Example: The Penguins acquired Joseph Blandisi from the Ducks. Blandisi requires waivers, but had already cleared them in October and had been in the AHL since. When he was acquired by the Penguins, the Penguins could have sent him directly to Wilkes-Barre/Scranton without further waivers. Instead, he reported to the NHL club. He can spend up to 10 games or 30 days on the Penguins' active NHL roster before they would need further waivers to send him to Wilkes-Barre. He played one game and spent three days on the roster before being sent down to Wilkes-Barre without waivers.


Players are allowed "a reasonable time frame" to report to their new team after a trade, as well as other provisions to assist them with the move if needed.

Players are reimbursed for their rent or mortgage in the city from which they are assigned after a trade. The maximum amount allowed for this in 2018-19 and 2019-20 is $4,300.

Players are also entitled to "reasonable moving expenses" after a trade if they actually do move to the new city, as well as a hotel room for up to 21 days, or a hotel room for the remainder of the season if they are acquired after Feb. 15. If a player is staying at a hotel, they must also be provided a mid-size rental car and a per diem.

If a traded player has a family or any other kind of life partner, they are also entitled to support. The player's spouse/children/partner is entitled to a round-trip economy class air travel ticket (including reasonable baggage fees) between the prior city and the new city, or in the event the player intends to relocate his family to the new city, one round-trip economy class air travel ticket (including reasonable baggage fees) between the prior city and the new city for the specific purpose of searching for suitable housing in the new city, and one-way economy class air travel ticket (including reasonable baggage fees) for the purpose of actually relocating from the prior city to the new city.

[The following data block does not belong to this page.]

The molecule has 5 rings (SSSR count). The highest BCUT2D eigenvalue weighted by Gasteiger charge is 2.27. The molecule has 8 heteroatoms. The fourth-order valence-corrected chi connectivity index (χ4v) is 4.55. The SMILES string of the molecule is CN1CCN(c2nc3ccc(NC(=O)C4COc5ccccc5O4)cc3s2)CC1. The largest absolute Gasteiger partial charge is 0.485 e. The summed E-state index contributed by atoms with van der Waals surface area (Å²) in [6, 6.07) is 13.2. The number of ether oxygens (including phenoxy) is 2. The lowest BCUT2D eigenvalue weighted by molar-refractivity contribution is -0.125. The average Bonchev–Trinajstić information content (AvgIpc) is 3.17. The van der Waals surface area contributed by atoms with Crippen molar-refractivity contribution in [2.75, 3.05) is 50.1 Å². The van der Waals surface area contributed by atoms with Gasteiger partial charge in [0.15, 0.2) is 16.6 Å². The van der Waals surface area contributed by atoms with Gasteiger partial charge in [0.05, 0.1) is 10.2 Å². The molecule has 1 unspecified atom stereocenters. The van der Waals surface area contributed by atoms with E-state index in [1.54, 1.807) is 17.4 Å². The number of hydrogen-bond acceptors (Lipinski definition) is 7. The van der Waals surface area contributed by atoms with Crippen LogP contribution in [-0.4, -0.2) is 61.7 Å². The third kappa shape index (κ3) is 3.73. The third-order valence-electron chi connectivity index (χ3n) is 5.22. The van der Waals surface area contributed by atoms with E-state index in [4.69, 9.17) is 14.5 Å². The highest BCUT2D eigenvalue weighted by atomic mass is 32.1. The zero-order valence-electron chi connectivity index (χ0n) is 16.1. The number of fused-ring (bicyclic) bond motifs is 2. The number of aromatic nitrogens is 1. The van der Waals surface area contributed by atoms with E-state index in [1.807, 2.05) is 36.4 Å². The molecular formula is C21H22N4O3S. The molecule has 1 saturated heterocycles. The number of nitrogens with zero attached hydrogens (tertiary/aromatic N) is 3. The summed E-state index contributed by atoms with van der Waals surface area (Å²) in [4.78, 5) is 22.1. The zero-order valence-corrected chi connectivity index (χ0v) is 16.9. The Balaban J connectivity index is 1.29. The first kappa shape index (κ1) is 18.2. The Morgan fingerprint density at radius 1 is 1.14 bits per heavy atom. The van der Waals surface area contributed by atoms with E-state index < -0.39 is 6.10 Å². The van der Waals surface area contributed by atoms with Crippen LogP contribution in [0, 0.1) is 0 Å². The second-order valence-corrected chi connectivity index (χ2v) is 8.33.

The biggest change that happens after the deadline is that the 23-man roster limit no longer applies. A team can have as many players as needed on their NHL roster, as long as they fit into the salary cap.